ERIC Number: ED371138
Record Type: RIE
Publication Date: 1994-Apr
Trial by False Fire: Education's Role in U.S. "Economic Decline." Policy Brief Issue Number 4.
Rand Corp., Santa Monica, CA. Inst. on Education and Training.
A review of long-term international economic trends and the literature linking education and training (ET) to economic performance reveals no evidence of deindustrialization or falling labor productivity in the United States. Over the last 40 years, the nation has experienced lower growth rates in gross domestic product and productivity but remained the world leader in both. What is seen is a trend toward general conversion on those dimensions among nations in Organization for Economic Cooperation and Development. ET and its effects on labor quality are generally found to be among the most important contributors to economic growth, but, so far, scientific attempts to establish just how this mechanism works have not succeeded. Likewise, there is only sketchy evidence about the importance of human resources to a firm's success. The shortcoming may lie in the two approaches economic research has traditionally taken to the question--one focusing on the macro level of economic growth, the other on how ET affects individual wages and worker productivity. A more systems-oriented approach would be more appropriate and equal to the task. Taking this tack would mean developing a new theoretical framework that includes approaches as diverse as business and economic history, evolutionary economics, and case studies of matched firms in different countries. (YLB)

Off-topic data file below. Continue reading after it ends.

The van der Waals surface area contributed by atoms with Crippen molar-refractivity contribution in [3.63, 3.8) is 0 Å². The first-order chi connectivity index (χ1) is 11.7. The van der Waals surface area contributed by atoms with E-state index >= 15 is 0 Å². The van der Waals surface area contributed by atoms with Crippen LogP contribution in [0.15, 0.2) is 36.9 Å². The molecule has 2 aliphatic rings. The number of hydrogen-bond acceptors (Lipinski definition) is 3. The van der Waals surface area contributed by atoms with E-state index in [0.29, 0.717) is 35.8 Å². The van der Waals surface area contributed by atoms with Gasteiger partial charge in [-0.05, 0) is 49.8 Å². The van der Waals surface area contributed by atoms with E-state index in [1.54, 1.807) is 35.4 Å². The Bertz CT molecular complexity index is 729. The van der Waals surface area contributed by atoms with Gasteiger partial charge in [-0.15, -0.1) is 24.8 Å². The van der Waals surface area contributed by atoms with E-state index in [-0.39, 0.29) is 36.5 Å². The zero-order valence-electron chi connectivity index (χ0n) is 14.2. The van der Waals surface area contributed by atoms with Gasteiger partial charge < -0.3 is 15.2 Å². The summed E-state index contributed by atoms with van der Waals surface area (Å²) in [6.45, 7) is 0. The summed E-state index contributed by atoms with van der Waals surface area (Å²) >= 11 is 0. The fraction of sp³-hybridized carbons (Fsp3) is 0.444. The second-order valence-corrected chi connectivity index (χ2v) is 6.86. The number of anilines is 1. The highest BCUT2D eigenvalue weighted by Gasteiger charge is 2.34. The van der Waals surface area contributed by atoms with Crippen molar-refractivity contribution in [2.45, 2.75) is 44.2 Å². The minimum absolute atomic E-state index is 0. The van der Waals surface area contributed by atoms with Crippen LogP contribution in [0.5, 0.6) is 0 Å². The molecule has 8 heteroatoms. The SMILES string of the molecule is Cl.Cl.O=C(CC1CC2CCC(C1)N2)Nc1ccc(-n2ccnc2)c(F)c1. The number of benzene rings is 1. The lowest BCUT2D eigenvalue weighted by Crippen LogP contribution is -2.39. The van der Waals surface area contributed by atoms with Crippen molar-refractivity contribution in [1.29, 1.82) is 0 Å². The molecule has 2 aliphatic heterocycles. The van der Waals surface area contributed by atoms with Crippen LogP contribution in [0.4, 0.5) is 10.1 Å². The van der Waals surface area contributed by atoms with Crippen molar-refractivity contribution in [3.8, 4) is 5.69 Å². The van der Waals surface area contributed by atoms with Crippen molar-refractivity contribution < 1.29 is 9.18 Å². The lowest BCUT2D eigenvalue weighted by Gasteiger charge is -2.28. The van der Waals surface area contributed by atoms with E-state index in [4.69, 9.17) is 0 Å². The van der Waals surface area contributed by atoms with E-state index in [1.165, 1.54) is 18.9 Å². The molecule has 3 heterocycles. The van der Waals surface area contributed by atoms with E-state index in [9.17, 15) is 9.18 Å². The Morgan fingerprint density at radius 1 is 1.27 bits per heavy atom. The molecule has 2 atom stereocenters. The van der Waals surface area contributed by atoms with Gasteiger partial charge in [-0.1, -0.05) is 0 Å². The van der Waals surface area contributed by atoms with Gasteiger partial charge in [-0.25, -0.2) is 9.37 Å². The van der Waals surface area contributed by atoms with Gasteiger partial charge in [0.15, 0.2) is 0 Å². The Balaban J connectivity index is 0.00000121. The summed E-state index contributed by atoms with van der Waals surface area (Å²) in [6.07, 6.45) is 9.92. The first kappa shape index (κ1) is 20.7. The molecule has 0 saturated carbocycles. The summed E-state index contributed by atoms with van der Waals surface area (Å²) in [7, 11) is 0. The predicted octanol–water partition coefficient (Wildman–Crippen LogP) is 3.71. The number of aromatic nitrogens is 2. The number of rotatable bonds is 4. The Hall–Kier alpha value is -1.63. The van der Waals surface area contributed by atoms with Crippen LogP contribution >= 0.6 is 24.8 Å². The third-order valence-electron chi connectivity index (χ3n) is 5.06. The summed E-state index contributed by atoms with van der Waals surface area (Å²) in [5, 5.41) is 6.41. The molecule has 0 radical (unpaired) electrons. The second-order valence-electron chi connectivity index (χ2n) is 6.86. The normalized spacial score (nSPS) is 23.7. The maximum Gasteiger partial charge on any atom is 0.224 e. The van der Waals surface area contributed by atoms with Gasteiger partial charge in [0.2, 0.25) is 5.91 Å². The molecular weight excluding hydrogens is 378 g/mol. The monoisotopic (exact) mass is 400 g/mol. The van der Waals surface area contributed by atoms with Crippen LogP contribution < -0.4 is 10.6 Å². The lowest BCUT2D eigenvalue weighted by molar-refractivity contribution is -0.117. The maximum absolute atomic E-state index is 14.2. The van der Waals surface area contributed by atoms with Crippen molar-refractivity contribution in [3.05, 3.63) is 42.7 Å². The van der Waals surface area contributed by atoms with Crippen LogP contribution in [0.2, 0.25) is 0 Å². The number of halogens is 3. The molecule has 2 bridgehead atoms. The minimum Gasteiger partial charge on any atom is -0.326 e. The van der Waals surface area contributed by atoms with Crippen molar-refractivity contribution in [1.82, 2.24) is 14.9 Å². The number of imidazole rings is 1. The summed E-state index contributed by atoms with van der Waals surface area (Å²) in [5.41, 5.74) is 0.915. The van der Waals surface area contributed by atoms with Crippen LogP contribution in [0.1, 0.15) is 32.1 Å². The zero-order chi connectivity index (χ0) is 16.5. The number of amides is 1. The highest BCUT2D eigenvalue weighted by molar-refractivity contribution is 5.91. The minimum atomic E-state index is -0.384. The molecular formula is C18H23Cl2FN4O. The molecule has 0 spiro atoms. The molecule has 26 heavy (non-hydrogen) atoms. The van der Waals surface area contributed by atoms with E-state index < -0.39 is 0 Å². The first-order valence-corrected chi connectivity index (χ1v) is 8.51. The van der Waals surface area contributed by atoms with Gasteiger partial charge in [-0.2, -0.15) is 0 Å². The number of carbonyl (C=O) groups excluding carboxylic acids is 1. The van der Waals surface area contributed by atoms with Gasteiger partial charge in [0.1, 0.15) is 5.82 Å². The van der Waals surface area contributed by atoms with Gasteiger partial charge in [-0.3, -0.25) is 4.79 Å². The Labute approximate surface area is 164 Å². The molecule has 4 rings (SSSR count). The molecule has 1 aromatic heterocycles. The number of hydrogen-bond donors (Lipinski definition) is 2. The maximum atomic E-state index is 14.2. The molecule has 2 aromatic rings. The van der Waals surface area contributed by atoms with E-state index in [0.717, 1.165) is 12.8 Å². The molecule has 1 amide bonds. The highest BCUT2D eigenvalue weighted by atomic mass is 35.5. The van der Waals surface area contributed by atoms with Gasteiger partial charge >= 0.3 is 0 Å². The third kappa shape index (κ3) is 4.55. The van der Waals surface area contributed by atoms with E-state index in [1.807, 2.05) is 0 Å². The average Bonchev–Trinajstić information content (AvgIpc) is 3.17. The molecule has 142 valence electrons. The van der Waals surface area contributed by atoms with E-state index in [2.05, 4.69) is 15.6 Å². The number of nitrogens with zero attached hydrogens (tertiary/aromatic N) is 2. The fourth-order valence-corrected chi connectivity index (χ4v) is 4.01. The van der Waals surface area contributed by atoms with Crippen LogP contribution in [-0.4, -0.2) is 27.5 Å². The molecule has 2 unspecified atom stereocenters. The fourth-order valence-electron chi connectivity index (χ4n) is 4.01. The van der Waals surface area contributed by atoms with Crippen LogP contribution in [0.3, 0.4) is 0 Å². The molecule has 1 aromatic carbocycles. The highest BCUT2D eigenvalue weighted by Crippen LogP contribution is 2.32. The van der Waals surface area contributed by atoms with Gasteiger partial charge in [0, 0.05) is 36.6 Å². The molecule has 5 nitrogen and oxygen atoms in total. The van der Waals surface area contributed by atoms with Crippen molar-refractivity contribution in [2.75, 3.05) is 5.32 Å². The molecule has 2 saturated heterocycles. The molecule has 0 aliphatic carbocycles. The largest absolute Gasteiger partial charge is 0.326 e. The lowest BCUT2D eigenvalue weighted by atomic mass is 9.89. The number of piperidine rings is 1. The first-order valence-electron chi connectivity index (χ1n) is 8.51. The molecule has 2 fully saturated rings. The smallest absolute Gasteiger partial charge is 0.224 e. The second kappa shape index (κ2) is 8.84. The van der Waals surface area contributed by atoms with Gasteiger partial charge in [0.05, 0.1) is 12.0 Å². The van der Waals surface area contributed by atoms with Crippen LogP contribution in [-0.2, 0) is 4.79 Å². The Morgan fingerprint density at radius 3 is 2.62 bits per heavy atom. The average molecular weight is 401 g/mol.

Publication Type: Reports - Research
Education Level: N/A
Sponsor: Lilly Endowment, Inc., Indianapolis, IN.
Authoring Institution: Rand Corp., Santa Monica, CA. Inst. on Education and Training.
Note: For the report on which this is based, see ED 366 801.